Non-bank market-makers appear to pass Brexit test

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These firms proved their commitment to foreign exchange trading and may have outpaced some bank rivals during the high volatility following the referendum on the UK’s membership of the European Union on June 23, according to market participants.

It’s an important test of a relatively new part of financial infrastructure. Foreign exchange markets used to be kept liquid by banks offering two-way prices. But banks have come under pressure from rising capital constraints and increased regulatory scrutiny, which has reduced risk appetite. A band of tech-savvy non-bank liquidity providers, often little-known outside of industry circles, have stepped in to keep markets moving under the sometimes skeptical eye of industry insiders and regulators who fear they might withdraw services at times of crisis and let markets freeze up.

Industry executives said that during the tough trading on June 24, after the UK voted for Brexit, caused some of the biggest currency swings in decades, they stayed in the market.

Bill Goodbody, senior vice president for foreign exchange at Bats, said: “We did see some banks pull back, but non-banks definitely did a very effective job in ensuring there was continuous liquidity. Spread widening is to be expected in a volatile market, but generally the market functioned well and everyone was still able to get business done.”

Kevin Kimmel, chief operating officer at Citadel Execution Services FX, one of the market-makers, said: “We prepared very carefully ahead of the referendum and made sure our risk management and position limits were sufficiently robust so that we could continue to price competitively through the potential volatility.”

Citadel traded 4.5x its normal daily volume on June 24, increasing its market share on a number of trading platforms, according to Kimmel. Other non-banks also claim to have seen a surge during the volatility, with Chicago-based Jump Trading making the biggest contribution to a record day on the FastMatch platform, according to Sam Tegel, the firm’s head of liquidity strategy.

Tegel said: “FastMatch’s technology and transparent market data supported orderly market behaviour on a day with tremendous activity. We are pleased that they were able to demonstrate the price discovery and risk transfer benefits of their platform on such an important day in the markets.”

Non-banks are likely to use the Brexit experience as proof of their increased influence in the forex market, claiming that liquidity could have been much less reliable without their contribution.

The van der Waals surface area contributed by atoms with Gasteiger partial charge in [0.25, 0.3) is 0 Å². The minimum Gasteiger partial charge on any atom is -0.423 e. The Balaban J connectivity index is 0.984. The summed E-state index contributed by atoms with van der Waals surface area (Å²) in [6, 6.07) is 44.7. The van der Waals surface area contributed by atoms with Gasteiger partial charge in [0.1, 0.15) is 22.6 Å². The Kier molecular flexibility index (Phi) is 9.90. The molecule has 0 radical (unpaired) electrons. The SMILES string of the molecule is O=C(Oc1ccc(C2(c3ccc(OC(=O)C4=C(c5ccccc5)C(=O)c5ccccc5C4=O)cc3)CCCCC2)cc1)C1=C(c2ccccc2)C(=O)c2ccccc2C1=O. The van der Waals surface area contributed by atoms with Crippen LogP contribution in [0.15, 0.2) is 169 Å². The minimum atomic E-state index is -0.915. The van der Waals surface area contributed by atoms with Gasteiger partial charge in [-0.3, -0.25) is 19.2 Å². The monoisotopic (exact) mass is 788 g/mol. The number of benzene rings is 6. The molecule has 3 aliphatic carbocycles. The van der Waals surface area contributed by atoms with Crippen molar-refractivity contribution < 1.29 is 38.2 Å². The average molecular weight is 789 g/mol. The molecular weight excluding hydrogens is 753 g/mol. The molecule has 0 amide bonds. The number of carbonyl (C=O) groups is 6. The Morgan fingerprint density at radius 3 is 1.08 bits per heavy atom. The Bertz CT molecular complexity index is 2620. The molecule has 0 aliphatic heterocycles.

Citadel’s Kimmel said: “There was a misperception among some in the marketplace that non-bank liquidity providers would not support the market during times of stress, but the pricing on Brexit day made it clear that this was a myth. Citadel Securities remained in the markets throughout the volatility and performed very well, capturing substantial market share with many clients.”

FastMatch traded $ 39.8 billion on June 24; its busiest day since the platform launched in 2012 and more than triple its average daily volume for 2016. Meanwhile Thomson Reuters saw spot trading volume on its platforms rise to $ 258 billion, nearly triple its average daily volume in May 2016. While its systems performed as planned, the company reported some temporary widening of spreads, which is indicative of liquidity providers stepping back from the market by pricing less competitively.

The Hotspot platform, which was acquired by Bats Global Markets in 2015, traded $ 59.5 billion on June 23 – its second busiest day on record.

The FX industry may have navigated the Brexit volatility in better shape than it did the shock of January 2015 when the Swiss National Bank dropped its attempt to hold its currency against the euro, which left several banks and retail brokers nursing heavy losses. On June 24, trading platforms reported some spread widening, but the effects were temporary and concentrated mainly around the short periods of volatility as the results of the referendum were reported.

Goodbody said: “We had a lot of dialogue with bank and non-bank liquidity providers prior to the vote and some confirmed that they would be dialling back on platforms and pricing in general until they had a sense of what was going on.”

Three top liquidity providing banks in FX – Citi, JP Morgan and UBS – declined to comment for this story. Though JP Morgan said it traded more as much as four times normal volumes on its Asia FX platform and at no point stopped provisioning liquidity to clients, according to reports in The Wall Street Journal.

But Hotspot is not the only platform to have been told by banks ahead of the referendum that they might scale back liquidity provision, depending on the outcome and market conditions.

Darryl Hooker, co-head of EBS Brokertec Markets, said: “A number of banks had warned us that they might have to widen their quotes or temporarily stop pricing and we did see some of that liquidity thinning during the periods of peak volatility on Friday morning, but it was generally a much more controlled event than January 2015.”

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